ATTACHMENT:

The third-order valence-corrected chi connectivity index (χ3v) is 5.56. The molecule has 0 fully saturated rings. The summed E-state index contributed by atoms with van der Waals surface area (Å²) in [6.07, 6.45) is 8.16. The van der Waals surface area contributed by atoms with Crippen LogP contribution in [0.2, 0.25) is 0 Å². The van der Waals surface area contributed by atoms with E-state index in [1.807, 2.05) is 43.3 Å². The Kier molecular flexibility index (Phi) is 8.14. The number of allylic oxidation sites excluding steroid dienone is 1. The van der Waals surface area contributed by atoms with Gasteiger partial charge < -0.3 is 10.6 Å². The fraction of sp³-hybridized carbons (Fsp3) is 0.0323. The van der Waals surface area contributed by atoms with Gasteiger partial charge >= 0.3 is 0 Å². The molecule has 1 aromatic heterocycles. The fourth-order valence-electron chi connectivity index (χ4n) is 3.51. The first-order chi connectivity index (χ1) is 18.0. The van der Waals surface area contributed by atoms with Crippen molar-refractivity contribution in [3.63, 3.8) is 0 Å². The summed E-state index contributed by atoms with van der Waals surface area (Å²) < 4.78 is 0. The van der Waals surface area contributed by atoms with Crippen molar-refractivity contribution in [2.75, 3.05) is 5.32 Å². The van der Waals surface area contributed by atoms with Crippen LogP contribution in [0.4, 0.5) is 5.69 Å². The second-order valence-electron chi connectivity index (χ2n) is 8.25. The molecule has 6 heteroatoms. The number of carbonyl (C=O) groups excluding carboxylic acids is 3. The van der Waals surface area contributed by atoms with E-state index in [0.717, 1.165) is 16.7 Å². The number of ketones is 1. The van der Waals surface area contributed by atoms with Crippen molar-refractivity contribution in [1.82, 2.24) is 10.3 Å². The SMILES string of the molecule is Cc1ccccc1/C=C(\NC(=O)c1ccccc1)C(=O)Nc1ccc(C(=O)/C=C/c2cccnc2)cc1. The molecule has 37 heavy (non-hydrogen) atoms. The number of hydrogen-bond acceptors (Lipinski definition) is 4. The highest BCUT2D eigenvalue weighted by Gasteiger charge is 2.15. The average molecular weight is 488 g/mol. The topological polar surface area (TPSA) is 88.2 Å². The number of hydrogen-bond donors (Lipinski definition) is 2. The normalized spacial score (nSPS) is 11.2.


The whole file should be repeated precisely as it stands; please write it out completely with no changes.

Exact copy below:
The third-order valence-corrected chi connectivity index (χ3v) is 5.56. The molecule has 0 fully saturated rings. The summed E-state index contributed by atoms with van der Waals surface area (Å²) in [6.07, 6.45) is 8.16. The van der Waals surface area contributed by atoms with Crippen LogP contribution in [0.2, 0.25) is 0 Å². The van der Waals surface area contributed by atoms with E-state index in [1.807, 2.05) is 43.3 Å². The Kier molecular flexibility index (Phi) is 8.14. The number of allylic oxidation sites excluding steroid dienone is 1. The van der Waals surface area contributed by atoms with Gasteiger partial charge < -0.3 is 10.6 Å². The fraction of sp³-hybridized carbons (Fsp3) is 0.0323. The van der Waals surface area contributed by atoms with Gasteiger partial charge >= 0.3 is 0 Å². The molecule has 1 aromatic heterocycles. The fourth-order valence-electron chi connectivity index (χ4n) is 3.51. The first-order chi connectivity index (χ1) is 18.0. The van der Waals surface area contributed by atoms with Crippen molar-refractivity contribution in [3.63, 3.8) is 0 Å². The summed E-state index contributed by atoms with van der Waals surface area (Å²) < 4.78 is 0. The van der Waals surface area contributed by atoms with Crippen molar-refractivity contribution in [2.75, 3.05) is 5.32 Å². The van der Waals surface area contributed by atoms with Crippen LogP contribution in [0.4, 0.5) is 5.69 Å². The second-order valence-electron chi connectivity index (χ2n) is 8.25. The molecule has 6 heteroatoms. The number of carbonyl (C=O) groups excluding carboxylic acids is 3. The van der Waals surface area contributed by atoms with E-state index in [0.717, 1.165) is 16.7 Å². The number of ketones is 1. The van der Waals surface area contributed by atoms with Crippen molar-refractivity contribution in [1.82, 2.24) is 10.3 Å². The SMILES string of the molecule is Cc1ccccc1/C=C(\NC(=O)c1ccccc1)C(=O)Nc1ccc(C(=O)/C=C/c2cccnc2)cc1. The molecule has 37 heavy (non-hydrogen) atoms. The number of hydrogen-bond acceptors (Lipinski definition) is 4. The highest BCUT2D eigenvalue weighted by Gasteiger charge is 2.15. The average molecular weight is 488 g/mol. The topological polar surface area (TPSA) is 88.2 Å². The number of hydrogen-bond donors (Lipinski definition) is 2. The normalized spacial score (nSPS) is 11.2.